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German Laws Show It’s Possible To Practice IVF Without Nazi-esque Eugenics

In the shadow of Nazi Germany, modern Germans see the danger of under-regulated IVF. U.S. lawmakers should heed this warning too.


From 1933 to 1945, medical scientists in Nazi Germany conducted horrific experiments on prisoners as part of their eugenic quest to create strong and “racially superior” humans.

Using the latest technology, and with few regulations, these doctors harvested unborn children, body parts, skeletons, and organs. At other times, they conducted mass sterilizations and intentionally injured or infected prisoners to test treatment options. Indeed, some of what we know about a woman’s reproductive system today is due to the detailed — and deadly — experiments Nazi Germany conducted on unwilling prisoners.

Adolf Hitler himself also oversaw the creation of Lebensborn, a German home devoted to caring for women and children of the “right” eugenic profile — light skin, blond hair, and blue eyes. With basic accommodations and health care covered, Hitler encouraged them to procreate as often as possible. In one unsettling image, children are shown sitting in front of a bright light as scientists try to lighten their skin and eye color. To Hitler’s dismay, neither the home nor his efforts to subsidize the government-preferred kind of children resulted in high birth rates.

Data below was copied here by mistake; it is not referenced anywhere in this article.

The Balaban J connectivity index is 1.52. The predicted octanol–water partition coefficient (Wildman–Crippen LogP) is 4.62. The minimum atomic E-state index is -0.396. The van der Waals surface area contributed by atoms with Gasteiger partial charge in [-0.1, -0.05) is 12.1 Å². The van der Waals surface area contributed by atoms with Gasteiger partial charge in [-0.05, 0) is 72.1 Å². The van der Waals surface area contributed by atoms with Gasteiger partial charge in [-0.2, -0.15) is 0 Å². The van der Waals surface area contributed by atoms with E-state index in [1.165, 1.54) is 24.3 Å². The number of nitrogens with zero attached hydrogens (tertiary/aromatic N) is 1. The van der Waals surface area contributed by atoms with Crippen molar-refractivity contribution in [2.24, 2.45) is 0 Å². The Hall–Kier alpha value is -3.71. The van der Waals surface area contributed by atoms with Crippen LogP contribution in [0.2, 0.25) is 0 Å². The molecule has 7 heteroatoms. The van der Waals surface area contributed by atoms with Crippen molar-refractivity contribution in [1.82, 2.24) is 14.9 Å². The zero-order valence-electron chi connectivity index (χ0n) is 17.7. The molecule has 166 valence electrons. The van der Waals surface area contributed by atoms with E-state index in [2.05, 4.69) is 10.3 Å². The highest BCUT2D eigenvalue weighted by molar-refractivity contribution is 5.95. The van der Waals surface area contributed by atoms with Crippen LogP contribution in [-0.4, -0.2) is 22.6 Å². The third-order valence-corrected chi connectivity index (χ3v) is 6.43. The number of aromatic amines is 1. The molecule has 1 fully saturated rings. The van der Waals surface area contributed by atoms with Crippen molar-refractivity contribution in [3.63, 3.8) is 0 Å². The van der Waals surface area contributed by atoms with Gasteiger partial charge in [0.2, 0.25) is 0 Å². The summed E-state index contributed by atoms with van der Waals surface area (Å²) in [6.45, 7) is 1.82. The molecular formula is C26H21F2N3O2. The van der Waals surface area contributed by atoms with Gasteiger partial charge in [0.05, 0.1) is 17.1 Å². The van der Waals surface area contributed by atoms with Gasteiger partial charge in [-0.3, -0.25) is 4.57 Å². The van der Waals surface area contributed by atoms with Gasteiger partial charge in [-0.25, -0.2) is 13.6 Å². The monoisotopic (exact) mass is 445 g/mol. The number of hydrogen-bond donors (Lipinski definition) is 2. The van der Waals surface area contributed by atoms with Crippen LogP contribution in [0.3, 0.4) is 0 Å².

Nazi Germany’s eugenic practices hang heavy in the minds of German lawmakers today. That’s one of the reasons Germany’s laws governing assisted reproductive technology are some of the best in the world. German law prohibits surrogacy-for-pay, bans egg donation, and governs in vitro fertilization (IVF) with the highest standard of medical care for both the mother and the embryonic child.

To avoid the creation of non-implanted embryos, and the subsequent temptation to misuse embryonic life, German law does not allow doctors to create more than three embryos in a single round of IVF. This way, women are not overwhelmed by a surplus of embryos they neither intend nor know how to use. Germany also prohibits the use of preimplantation genetic diagnosis (PGD) to select the sex or race of children.

Given the dark shadow of Nazi Germany and the eugenic practices that dictated much of its medical research in the 20th century, modern Germans recognize the immense harms of an under-regulated and unaccountable medical industry — especially one that deals with the creation, selection, and preservation of life itself. Lawmakers in the United States should heed this warning too.

There are profound moral issues with the way IVF is practiced in the United States. In many cases, it amounts to eugenics. More than 75 percent of fertility clinics offer preimplantation genetic diagnosis for genetic issues; 73 percent offer testing to select a child for his or her sex. This same technology may also allow parents to select for a child’s potential IQ or hair, eye, and skin color.